Tuesday, July 26, 2011

RoboCup Junior - Mentor's Journal 1

A few weeks ago, I started mentoring my son's RoboCup Junior Rescue team. I've mentored teams in the past (in both Rescue and Soccer), but not for a couple of years so this felt like something of a fresh start. My son's team consists of three boys, two in grade 5 and one in grade 6.

Team Cybermen - Preparations begin...

We began with two days during the June school holidays, and came up with a few ideas that I thought might be worth sharing, particularly in relation to planning and programming.

In this post, I'm going to concentrate on how we approached the planning and what we did on those first two days....

First, we had a look at the RoboCup Junior Australia website, flicked through the rules, and paid close attention to the tiles.

Second, we wrote a list of all the possible sub-tasks that we could imagine - I call these the "meaty bite-sized chunks" of the rescue challenge, eg. "follow the line", "detect the silver", "detect the can", "push the can out of the spill", etc. We organised this list into two columns, headed "programming" and "building". The boys had lots of good ideas, and I included a few programming ideas that I wanted to cover so, for example, "follow the line" became "1 light sensor - bang-bang", "1 light sensor - proportional", "2 light sensor - bang-bang", etc.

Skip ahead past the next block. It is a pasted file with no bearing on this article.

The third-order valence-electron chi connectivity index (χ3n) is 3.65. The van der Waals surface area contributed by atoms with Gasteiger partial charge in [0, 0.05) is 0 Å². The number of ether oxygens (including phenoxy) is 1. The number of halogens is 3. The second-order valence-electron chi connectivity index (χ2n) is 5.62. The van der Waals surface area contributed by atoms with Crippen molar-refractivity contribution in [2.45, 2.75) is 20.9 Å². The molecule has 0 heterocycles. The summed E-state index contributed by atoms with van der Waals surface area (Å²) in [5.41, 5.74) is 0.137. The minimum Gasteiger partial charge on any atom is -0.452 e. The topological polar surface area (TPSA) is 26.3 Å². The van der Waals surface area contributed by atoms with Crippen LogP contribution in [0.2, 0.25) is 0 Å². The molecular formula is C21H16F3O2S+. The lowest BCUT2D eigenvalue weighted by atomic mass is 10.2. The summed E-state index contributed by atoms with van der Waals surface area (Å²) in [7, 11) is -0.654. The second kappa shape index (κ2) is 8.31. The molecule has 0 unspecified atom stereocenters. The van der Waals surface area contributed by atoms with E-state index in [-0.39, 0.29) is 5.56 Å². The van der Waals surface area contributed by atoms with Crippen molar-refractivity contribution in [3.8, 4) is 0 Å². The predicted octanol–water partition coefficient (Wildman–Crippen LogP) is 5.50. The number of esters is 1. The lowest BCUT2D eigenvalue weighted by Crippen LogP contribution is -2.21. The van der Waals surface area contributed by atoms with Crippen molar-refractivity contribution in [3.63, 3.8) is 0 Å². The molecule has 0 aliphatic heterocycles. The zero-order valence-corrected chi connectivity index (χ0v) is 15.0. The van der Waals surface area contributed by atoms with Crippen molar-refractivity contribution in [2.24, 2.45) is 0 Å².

Third, we prioritised the tasks, and got underway!

The part that worked best for making good use of our time on those first two days was that we had a fairly standard 3-wheeled EduBot (aka "The Driving Base") ready to go at the beginning of day one. Although the EduBot is too large to use in the actual competition, having it available meant that one or two team members could immediately start working on the programming sub-tasks, while the rest of the team worked on building the "competition" robot.

By the end of day one, the team had explored the difference between "bang-bang" and proportional line-following using one light sensor, written a simple "move around the spill" program, designed a couple of alternate competition robots, and started writing their team journal using Google Docs.

On day two, we explored how MyBlocks could be used to help to manage their program, an approach to two light-sensor line-following, and a method for handling the green shortcuts. The boys also came up with a "scan for the can" approach to the spill and conducted an experiment to determine whether tracks or wheels would be a better option for their competition robot. They finished the day with more journalling!

No comments:

Post a Comment